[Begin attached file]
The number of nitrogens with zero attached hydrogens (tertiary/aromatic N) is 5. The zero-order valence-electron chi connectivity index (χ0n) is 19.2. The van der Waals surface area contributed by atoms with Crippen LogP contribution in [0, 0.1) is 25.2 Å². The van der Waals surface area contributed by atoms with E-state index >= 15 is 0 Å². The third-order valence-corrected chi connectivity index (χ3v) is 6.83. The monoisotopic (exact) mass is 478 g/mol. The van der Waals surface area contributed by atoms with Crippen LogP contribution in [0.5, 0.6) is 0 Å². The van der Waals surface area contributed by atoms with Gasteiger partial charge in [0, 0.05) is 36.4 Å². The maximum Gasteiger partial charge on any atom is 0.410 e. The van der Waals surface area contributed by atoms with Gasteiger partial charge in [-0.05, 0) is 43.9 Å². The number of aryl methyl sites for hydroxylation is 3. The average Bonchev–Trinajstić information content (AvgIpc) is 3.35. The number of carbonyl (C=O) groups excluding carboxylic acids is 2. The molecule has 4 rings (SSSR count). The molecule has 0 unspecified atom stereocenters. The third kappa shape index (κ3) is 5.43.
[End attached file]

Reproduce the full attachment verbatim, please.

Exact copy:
The number of nitrogens with zero attached hydrogens (tertiary/aromatic N) is 5. The zero-order valence-electron chi connectivity index (χ0n) is 19.2. The van der Waals surface area contributed by atoms with Crippen LogP contribution in [0, 0.1) is 25.2 Å². The van der Waals surface area contributed by atoms with E-state index >= 15 is 0 Å². The third-order valence-corrected chi connectivity index (χ3v) is 6.83. The monoisotopic (exact) mass is 478 g/mol. The van der Waals surface area contributed by atoms with Crippen LogP contribution in [0.5, 0.6) is 0 Å². The van der Waals surface area contributed by atoms with Gasteiger partial charge in [0, 0.05) is 36.4 Å². The maximum Gasteiger partial charge on any atom is 0.410 e. The van der Waals surface area contributed by atoms with Gasteiger partial charge in [-0.05, 0) is 43.9 Å². The number of aryl methyl sites for hydroxylation is 3. The average Bonchev–Trinajstić information content (AvgIpc) is 3.35. The number of carbonyl (C=O) groups excluding carboxylic acids is 2. The molecule has 4 rings (SSSR count). The molecule has 0 unspecified atom stereocenters. The third kappa shape index (κ3) is 5.43.